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26 Jan 2013 10:16
The Alouette III helicopter is a utilitarian machine, known for its durability. (AFP)
The interim court order was issued by the North Gauteng High Court on Friday.
According to a statement sent on Saturday, the interim order will stand pending the finalisation of the main application by February 19 2013.
Willie Spies, Legal Representative for Afriforum, said the organisation was overjoyed that the application was successful. He added that AfriForum would continue to use all legal avenues at its disposal to prevent delivery of the aircraft to Zimbabwe.
Afriforum issued an urgent application to the court on Friday after news about the donation to the Zimbabwean government broke.
On Friday, the Mail & Guardian reported the South African Defence Force (SANDF) was to donate Alouette III helicopters and spares to the Zimbabwe Defence Force (ZDF).
Fears surfaced that the retired military helicopters would be used to prop up Robert Mugabe's Zanu-PF.
Zimbabwe is scheduled to hold elections by the end of March, although they are widely expected to be delayed for some months.
Apprehension is building in civil society and Prime Minister Morgan Tsvangirai's Movement for Democratic Change (MDC) said that the military would step in, as it did during the violent 2008 presidential run-off to save Mugabe.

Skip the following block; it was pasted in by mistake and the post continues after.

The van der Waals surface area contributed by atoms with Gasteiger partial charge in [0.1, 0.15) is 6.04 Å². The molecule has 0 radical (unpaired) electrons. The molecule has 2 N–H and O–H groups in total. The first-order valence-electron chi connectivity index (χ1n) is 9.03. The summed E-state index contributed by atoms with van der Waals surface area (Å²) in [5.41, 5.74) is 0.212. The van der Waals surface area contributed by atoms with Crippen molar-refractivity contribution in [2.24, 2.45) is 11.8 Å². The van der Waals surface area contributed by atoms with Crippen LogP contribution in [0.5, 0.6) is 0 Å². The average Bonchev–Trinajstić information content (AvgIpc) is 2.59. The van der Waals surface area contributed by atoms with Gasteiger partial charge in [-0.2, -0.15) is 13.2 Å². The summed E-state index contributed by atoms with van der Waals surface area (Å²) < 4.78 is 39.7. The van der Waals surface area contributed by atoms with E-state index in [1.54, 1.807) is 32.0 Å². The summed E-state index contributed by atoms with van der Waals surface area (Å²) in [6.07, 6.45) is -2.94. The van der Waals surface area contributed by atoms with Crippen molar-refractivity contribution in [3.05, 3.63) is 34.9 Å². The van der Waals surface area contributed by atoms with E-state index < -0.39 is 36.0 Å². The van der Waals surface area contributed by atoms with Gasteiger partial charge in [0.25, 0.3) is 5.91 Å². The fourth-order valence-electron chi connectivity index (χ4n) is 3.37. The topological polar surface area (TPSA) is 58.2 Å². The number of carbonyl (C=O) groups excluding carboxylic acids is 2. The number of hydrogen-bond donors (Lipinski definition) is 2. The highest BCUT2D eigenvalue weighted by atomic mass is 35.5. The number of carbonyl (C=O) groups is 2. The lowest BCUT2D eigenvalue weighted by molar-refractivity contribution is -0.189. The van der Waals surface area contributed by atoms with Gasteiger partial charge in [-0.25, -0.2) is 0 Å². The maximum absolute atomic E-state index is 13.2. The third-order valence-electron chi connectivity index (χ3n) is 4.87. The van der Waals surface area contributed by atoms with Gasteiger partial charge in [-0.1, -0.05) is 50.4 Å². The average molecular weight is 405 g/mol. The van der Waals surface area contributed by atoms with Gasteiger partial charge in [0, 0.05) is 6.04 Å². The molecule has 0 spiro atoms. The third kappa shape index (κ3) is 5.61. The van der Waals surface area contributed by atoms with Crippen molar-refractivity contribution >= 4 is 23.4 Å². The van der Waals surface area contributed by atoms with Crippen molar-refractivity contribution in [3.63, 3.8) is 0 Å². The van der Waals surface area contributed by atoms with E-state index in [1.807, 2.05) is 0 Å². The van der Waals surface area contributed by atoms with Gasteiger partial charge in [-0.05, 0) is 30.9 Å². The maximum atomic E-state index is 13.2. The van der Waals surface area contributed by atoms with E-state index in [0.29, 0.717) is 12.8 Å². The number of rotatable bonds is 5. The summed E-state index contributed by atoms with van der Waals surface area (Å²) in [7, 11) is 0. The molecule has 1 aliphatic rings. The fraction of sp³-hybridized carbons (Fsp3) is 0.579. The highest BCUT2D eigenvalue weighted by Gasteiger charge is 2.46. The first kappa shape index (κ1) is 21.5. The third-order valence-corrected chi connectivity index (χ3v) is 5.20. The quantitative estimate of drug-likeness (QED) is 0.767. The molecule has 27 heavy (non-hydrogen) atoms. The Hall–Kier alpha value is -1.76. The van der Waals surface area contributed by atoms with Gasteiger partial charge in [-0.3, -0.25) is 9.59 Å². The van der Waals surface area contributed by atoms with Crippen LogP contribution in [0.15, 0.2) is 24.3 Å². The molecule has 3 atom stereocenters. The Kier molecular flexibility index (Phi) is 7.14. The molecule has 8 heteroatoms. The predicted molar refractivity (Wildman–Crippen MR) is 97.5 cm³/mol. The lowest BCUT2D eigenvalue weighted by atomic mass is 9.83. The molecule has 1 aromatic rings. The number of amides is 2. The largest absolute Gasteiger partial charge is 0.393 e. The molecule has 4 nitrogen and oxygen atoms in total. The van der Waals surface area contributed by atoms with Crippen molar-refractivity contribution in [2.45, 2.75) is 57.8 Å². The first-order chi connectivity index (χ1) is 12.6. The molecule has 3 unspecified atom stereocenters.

Spies told the M&G that Afriforum had been approached by a number of people who felt that the donation of helicopters by the defence force meant that the SA government was sanctioning a war in Zimbabwe.
"We realised the supply of military equipment cannot just be done but has to be under legislation," he said.
"We have also informed the acting French Ambassador to South Africa in writing of the potential risk for his country, in that France may be contravening the arms embargo against Zimbabwe, as imposed by the European Union, as the South African Government will now be donating imported French helicopter parts to Zimbabwe," Spies said in the statement.
The Alouette III helicopter, which has flown Southern African skies for more than half a century, is a utilitarian machine, known for its durability and is called the draadkar, or "wire car" – a comment on its not very fetching appearance.
Developed by the French in the late 1950s, the Alouette debuted in both the South African and Rhodesian militaries in 1962.
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